1 table, 1 figure, 2 appendixes, index
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One of the great myths of contemporary American culture is that the United States’ food supply is the safest in the world because the government works to guarantee food safety and enforce certain standards on food producers, processors, and distributors. In reality U.S. food safety administration and oversight have remained essentially the same for more than a century, with the Pure Food and Drug Act and the Federal Meat Inspection Act of 1906 continuing to frame national policy despite dramatic changes in production, processing, and distribution throughout the twentieth century.
In Food We Trust is the first comprehensive examination of the history of food safety policy in the United States, analyzing critical moments in food safety history from Upton Sinclair’s publication of The Jungle to Congress’s passage of the 2010 Food Safety Modernization Act. With five case studies of significant food safety crises ranging from the 1959 chemical contamination of cranberries to the 2009 outbreak of salmonella in peanut butter, In Food We Trust contextualizes a changing food regulatory regime and explains how federal agencies are fundamentally limited in their power to safeguard the food supply.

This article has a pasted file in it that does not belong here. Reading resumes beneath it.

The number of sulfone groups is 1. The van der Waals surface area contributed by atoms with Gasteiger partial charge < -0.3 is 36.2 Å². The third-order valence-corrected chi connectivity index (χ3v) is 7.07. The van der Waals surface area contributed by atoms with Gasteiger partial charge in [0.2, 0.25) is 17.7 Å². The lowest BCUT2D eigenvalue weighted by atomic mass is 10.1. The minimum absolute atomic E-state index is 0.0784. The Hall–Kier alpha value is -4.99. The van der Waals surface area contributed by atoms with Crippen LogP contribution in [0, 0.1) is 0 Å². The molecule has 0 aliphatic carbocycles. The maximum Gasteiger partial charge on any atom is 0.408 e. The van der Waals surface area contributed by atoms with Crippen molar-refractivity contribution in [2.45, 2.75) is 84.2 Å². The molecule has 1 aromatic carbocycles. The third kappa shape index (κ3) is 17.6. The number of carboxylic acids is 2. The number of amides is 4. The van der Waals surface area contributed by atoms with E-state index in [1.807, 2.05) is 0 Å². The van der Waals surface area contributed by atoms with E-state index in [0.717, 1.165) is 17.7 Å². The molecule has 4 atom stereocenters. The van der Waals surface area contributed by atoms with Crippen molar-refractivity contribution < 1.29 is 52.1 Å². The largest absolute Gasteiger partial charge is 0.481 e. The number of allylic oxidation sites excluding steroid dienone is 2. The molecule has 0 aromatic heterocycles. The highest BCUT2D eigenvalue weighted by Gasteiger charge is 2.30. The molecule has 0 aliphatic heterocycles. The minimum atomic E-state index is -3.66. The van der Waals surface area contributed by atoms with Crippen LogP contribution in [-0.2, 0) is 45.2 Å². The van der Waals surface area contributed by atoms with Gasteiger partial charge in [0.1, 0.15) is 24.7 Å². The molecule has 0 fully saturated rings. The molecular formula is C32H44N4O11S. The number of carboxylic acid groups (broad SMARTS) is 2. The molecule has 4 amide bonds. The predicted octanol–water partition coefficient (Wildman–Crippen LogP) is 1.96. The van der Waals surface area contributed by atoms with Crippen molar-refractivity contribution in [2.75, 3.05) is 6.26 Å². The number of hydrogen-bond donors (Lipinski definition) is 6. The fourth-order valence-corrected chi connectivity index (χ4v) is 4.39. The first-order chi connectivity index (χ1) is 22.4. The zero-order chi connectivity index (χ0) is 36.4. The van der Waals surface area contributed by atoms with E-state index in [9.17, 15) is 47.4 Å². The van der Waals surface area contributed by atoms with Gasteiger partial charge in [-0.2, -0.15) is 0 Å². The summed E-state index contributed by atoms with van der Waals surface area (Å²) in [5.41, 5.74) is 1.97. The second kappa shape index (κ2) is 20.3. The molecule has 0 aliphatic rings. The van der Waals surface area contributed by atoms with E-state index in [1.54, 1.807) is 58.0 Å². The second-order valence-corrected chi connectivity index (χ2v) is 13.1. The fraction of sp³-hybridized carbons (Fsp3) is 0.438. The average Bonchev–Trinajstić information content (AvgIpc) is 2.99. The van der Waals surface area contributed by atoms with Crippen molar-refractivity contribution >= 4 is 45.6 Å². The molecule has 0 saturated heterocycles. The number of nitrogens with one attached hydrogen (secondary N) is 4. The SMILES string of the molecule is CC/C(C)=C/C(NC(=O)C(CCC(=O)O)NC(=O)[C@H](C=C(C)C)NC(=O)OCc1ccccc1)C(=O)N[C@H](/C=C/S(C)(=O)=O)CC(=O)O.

“Courtney Thomas has written a valuable and significant book that examines the evolving challenge of governing complex networked food safety systems that involve actors at multiple levels and with varied interests.”—Bryan McDonald, author of Food Security
“In Food We Trust is as interesting as it is frightening. Like Upton Sinclair before her, Courtney Thomas is aiming for both the public’s mind and stomach and hits both spot on.”—Nik Heynen, professor of geography at the University of Georgia and coeditor of Neoliberal Environments: False Promises and Unnatural Consequences